WHAT’S IT LIKE TO WORK AT AREA 51?
CASE#7 Working conditions
Fancy working at a top-secret military installation? For a start, you won’t see any job ads on seek. com.au. According to former employees at Area 51, you’ll either be approached by the CIA directly or by a contractor working out of the base.
An Area 51 worker remembers how security concerns were the first thing drilled into new starters as soon as they arrived at the site in unmarked Boeing 737s. “Security there was absolutely very tight. Being informed on what you could talk about and what you couldn’t talk about starts at the very beginning. You don’t talk about anything classified.”
Anyone working out of Area 51, whether civilian or military, must sign a lifetime oath to keep everything they see, hear or read a secret. Day-to-day work life at Area 51 may be more exciting than the humdrum of most people’s jobs, but living conditions in the desert are said to be harsher than those of a normal modern existence. Or at least they were in James Noce’s day.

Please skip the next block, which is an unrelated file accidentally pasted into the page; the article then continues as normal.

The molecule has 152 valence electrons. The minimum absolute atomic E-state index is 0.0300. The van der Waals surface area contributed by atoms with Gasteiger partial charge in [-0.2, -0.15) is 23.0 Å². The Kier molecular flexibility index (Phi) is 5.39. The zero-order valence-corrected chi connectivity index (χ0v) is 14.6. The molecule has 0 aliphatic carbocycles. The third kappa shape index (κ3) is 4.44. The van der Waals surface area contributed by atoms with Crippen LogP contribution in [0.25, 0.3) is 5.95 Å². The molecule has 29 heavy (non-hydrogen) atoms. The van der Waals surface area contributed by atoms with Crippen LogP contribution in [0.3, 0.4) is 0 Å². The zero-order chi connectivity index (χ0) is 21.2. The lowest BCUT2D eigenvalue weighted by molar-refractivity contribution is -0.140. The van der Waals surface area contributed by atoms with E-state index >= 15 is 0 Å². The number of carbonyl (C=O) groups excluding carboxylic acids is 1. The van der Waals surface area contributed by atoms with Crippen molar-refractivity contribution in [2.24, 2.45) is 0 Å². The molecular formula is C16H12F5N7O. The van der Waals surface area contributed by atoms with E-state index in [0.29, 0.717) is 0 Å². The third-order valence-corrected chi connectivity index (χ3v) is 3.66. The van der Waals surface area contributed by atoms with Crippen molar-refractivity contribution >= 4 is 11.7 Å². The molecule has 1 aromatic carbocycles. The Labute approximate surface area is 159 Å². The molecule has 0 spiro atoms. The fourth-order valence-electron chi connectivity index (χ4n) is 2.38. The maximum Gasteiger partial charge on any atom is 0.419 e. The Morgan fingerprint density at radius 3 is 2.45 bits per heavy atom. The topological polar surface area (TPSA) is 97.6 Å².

Noce did security contract work at Area 51 during the 1960s and 1970s. He remembers living at the base in a spartan one-storey cabin with four other men, all sharing a kitchen and bathroom. There were no TVS or radios. Their windows were even blacked out so they weren’t privy to what other employees were working on at the base. He was paid decently though, US$1,000 a month (about $7,200 in today’s money), and the food was exceptional. “They had these cooks come up from Vegas,” says Noce. “They were like regular chefs. Day or night, you could get a steak, whatever you wanted.”
Noce, clearly a man who takes no notice of lifelong secrecy oaths, says he was always paid in cash and put a phoney name to the receipt. Other employees received checks that appeared to have come from other companies, including Pan-am Airways.
As for families and loved ones, wives and children were kept in the dark about the confidential work done at Area 51; it wasn’t uncommon for entire families to be interviewed by the CIA to check they could keep a secret. But at least wives didn’t have to worry about their husbands having affairs – sources say that they only ever saw one woman on the base.
“FOUR MEN SHARED A KITCHEN AND BATHROOM. THERE WERE NO TVS AND RADIOS. THEIR WINDOWS WERE BLACKED OUT”